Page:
For general surgery patients in the surgical ICU, the chances of survival to discharge decrease with each day of continuous renal replacement therapy (CRRT), according to a study in JAMA Surgery.
The retrospective study included 108 surgical ICU patients receiving CRRT at a tertiary care medical center from 2012 to 2016. The patients were 64 men and 44 women, mean age 62 years. Fifty-three patients were treated before or after general surgery; the remaining 55 were admitted before or for evaluation of liver transplantation. Survival to discharge after differing durations of CRRT was evaluated.
In the general surgery group, mean duration of CRRT was 3.2 days for patients who survived to discharge versus 7.2 days for those who died. Twelve general surgery patients required at least 7 days of CRRT; all of them died. Number of days of CRRT was the only factor independently associated with mortality: odds ratio 1.39 per day.
In the pretransplant group, mean duration of CRRT was 6.4 days for patients who survived or had a liver transplant compared to 8.0 days for those who died—a nonsignificant difference. Of 22 patients who required at least 7 days of CRRT, 13 died, for a mortality rate of 59.1%. In this group, the need for vasopressor therapy during CRRT was the only independent predictor of mortality: odds ratio 3.73.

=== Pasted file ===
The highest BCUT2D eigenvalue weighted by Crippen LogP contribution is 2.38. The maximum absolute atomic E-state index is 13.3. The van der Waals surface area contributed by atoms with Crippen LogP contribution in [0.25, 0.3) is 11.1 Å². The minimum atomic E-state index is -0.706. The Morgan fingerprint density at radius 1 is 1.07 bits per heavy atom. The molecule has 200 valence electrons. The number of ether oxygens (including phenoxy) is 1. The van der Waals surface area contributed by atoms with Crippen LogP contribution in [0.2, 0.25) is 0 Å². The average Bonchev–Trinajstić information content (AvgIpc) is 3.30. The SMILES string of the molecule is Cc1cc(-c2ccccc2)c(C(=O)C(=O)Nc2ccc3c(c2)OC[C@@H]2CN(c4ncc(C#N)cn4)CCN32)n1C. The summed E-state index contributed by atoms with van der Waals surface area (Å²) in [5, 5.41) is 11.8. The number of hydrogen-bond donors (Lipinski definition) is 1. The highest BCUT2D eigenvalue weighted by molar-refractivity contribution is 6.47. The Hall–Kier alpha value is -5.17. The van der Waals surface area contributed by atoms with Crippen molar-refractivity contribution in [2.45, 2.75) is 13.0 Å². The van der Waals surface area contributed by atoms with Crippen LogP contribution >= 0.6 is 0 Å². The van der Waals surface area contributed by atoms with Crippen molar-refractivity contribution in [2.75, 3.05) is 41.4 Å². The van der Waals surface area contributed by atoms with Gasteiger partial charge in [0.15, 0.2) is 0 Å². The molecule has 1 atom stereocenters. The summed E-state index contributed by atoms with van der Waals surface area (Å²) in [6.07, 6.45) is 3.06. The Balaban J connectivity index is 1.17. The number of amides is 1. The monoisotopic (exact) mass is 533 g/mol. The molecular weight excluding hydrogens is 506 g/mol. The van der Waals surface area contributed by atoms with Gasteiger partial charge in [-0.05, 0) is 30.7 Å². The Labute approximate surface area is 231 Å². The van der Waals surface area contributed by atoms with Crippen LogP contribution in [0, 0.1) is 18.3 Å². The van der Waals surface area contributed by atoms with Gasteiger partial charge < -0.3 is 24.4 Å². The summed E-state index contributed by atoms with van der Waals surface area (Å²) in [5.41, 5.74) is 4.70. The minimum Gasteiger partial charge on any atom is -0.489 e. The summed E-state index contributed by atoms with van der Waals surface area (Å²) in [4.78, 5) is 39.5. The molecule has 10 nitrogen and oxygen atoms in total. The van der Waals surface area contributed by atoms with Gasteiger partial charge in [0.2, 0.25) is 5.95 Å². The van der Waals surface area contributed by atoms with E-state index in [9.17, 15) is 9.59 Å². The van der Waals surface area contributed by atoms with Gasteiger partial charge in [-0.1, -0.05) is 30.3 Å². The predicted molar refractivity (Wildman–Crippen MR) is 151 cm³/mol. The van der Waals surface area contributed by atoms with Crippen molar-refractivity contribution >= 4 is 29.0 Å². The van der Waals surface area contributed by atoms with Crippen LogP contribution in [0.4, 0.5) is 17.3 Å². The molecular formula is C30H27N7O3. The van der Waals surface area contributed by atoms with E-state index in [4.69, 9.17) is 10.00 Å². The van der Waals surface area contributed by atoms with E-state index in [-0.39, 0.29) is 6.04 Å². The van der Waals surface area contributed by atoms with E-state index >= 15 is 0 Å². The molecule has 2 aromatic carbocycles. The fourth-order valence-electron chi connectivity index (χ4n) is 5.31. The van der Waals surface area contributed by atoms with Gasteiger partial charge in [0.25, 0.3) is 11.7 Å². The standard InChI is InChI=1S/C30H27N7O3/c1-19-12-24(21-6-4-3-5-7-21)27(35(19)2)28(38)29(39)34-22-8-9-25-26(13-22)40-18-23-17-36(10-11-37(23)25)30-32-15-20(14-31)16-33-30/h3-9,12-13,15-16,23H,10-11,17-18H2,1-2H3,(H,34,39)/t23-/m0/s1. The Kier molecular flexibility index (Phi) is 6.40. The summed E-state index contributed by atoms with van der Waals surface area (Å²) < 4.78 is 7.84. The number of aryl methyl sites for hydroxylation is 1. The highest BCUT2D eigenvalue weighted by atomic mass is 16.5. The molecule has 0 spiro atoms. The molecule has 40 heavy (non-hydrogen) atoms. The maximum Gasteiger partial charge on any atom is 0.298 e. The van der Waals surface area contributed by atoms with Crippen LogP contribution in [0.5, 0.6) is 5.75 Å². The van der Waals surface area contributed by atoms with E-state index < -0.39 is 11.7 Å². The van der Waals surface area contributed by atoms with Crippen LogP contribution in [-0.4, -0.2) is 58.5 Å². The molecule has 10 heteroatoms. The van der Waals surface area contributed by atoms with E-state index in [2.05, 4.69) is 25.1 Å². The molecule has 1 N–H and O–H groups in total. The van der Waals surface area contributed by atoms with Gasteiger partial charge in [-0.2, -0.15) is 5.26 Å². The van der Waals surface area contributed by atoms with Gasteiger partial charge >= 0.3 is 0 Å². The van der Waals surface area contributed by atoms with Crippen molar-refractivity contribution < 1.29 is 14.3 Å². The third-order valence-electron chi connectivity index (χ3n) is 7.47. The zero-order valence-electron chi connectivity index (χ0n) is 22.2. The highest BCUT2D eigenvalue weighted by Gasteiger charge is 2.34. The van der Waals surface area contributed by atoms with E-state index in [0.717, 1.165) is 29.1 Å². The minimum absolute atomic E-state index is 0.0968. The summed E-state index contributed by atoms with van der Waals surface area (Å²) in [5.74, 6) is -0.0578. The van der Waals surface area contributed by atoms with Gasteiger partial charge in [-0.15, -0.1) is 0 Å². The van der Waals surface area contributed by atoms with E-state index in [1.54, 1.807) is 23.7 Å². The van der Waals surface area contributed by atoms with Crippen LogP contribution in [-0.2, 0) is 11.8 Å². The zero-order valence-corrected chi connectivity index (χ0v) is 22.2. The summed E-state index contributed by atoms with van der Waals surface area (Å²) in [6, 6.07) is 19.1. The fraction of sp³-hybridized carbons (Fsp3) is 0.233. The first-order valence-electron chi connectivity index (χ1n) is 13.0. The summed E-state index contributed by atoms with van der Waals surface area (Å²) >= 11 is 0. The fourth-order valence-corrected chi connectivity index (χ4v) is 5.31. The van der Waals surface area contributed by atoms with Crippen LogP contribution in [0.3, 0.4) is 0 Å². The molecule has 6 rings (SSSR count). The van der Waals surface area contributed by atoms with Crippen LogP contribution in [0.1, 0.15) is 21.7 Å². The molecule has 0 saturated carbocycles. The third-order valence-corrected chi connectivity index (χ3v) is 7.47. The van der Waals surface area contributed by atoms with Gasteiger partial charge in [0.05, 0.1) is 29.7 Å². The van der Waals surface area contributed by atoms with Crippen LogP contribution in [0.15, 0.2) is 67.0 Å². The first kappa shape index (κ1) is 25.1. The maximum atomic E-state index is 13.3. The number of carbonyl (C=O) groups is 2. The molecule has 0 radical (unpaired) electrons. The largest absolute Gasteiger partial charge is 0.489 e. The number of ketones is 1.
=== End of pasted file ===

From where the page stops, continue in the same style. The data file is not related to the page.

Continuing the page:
The authors hypothesized that among patients admitted to a surgical service, there would be some duration of CRRT beyond which further treatment is futile. The new results suggest that, among general surgery patients admitted to a surgical ICU, the chances of survival decrease with each day of CRRT, and that continued treatment after 6 days may be futile.
In contrast, for patients with an identifiable, reversible indication such as liver failure before transplantation, duration of CRRT is not directly related to mortality. The study “supports the prolonged use of CRRT in patients who are admitted in anticipation of liver transplant,” the researchers conclude [Tatum JM, et al. Analysis of survival after initiation of continuous renal replacement therapy in a surgical intensive care unit. JAMA Surg 2017; 152: 938−943].